Does It Make Sense to Leave Email Security to Tech-Fatigued Employees?
Business professionals outside the managed IT sector doesn’t always understand how hackers obtain employee passwords to perpetrate a data breach. From a non-tech point of view, no one seems to be looking over your shoulder when you log on to the network. But given all the splashy headlines about massive data breaches, it’s safe to say digital thieves have proven tools at their disposal. Industry leaders need two questions answered about employee passwords. How bad is your password security? And what can you do to harden your defenses?
Employee Password Fatigue Puts Businesses at Risk
One of the reasons digital thieves have been so effective is that everyday people have wide-ranging online accounts and tend to suffer from “password fatigue.” CPO Magazine indicates that among 1,000 employees, you are likely to find only about 25 unique passwords.
That’s mainly because living and working in the digital age tasks people with having passwords for bank accounts, credit cards, live streaming, e-commerce, personal email, and business profiles, among many others. Being asked to remember all of those usernames and accompanying passwords overwhelms even the most security-minded individual. Using easy-to-remember passwords and repeating them across platforms tends to be practical, and the following statistics bear that out.
- Upwards of 65 percent of internet users copy the same passwords across multiple platforms
- Only 35 percent of people use a different password on every account
The primary concern for organizations is that a reported 80 percent of data breaches in 2019 resulted from compromised passwords. Adding to that injury, more than 90 percent of those polled understood the risk of repeated passwords. Nearly 60 percent did it anyway. Weak and repetitious passwords are like low-hanging fruit for garden variety hackers who use three primary methods to discover passwords.
- Brute Force: Online criminals employ automated software to match a username with a password. When companies allow staff members to use their company email as a username, hackers have 50 percent of the puzzle. When commonly used passwords such as a local sports team, favorite band, or “password123” are selected, systems get breached quickly.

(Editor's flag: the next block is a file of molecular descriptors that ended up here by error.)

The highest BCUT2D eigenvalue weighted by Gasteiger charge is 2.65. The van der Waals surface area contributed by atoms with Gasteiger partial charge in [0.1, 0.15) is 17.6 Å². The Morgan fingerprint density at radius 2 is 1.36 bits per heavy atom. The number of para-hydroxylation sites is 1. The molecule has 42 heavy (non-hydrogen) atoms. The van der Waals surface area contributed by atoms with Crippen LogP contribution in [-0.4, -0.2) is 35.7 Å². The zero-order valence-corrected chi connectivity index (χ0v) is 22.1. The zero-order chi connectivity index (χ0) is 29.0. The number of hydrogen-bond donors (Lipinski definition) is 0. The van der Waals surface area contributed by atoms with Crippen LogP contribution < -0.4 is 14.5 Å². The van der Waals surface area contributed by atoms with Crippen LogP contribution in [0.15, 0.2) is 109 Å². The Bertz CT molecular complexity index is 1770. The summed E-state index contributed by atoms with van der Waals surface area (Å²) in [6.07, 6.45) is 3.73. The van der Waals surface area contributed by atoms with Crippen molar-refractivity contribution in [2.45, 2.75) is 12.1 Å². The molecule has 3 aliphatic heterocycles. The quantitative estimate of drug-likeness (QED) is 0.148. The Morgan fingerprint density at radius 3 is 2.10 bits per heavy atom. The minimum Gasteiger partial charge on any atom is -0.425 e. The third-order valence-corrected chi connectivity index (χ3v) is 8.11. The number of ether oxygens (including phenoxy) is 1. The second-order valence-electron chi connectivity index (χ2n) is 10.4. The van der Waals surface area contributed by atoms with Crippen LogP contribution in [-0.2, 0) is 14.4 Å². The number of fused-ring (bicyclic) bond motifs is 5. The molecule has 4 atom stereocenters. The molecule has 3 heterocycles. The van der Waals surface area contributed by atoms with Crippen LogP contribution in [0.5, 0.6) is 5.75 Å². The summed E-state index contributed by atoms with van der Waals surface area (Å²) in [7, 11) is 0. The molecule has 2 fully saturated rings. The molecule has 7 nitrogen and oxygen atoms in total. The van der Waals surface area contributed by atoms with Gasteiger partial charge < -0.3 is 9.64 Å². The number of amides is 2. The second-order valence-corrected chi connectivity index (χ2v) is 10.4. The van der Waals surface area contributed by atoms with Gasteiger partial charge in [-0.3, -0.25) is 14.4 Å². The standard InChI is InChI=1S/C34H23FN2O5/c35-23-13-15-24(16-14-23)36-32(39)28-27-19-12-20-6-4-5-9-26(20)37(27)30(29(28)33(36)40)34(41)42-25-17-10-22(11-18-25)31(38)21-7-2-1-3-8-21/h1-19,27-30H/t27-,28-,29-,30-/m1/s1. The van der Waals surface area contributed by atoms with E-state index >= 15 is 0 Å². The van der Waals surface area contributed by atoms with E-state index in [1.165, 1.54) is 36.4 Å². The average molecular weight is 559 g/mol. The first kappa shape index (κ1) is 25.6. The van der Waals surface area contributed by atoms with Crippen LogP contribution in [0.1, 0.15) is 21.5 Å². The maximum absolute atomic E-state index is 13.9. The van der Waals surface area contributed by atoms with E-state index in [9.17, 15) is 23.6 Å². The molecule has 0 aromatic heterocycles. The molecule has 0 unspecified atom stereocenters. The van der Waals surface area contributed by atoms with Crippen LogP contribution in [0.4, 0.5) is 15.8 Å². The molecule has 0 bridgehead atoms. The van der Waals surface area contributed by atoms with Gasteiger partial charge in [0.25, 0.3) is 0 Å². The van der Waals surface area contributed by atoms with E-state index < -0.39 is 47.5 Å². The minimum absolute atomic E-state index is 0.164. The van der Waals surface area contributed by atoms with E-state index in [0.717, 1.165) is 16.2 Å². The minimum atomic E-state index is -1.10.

- Dictionary Hacks: Another automated method involves running a refined dictionary of terms against a username. These word and character choices typically include overused passwords. What makes these so risky is that a hacker could be after someone’s credit card account and gain access to your entire business network due to repeated passwords.
- Social Engineering: Although technically not considered a “hack,” social engineering typically uses email as a pathway. Digital scammers send phony emails or electronic messages that appear legitimate. They may resemble a supervisor’s email or a trusted colleague. The end goal is to have an unsuspecting employee give them a password or sensitive information. If you believe your boss just asked for your password, you are inclined to comply with that request. That’s why social engineering remains an effective scam.
To say the password landscape is a cybersecurity disaster would be something of an understatement. So, what can you do about it?
How to Harden Your Password Cybersecurity
The first step to secure passwords calls for admitting the truth. No matter how much confidence you have in team members, someone will fail to follow the organization’s cybersecurity guidelines. The facts about password fatigue support that conclusion. Password fatigue also rules out insisting employees use strong passwords that include random letters, numbers, and characters. That’s why automated managed IT solutions are necessary.
Organizations that leverage technologies such as two-factor authentication, multi-factor authentication, and random password generators, among others, help eliminate bad habits that increase data breach vulnerabilities. You can trust valued employees with many things. Consistently using secure passwords is not one of them.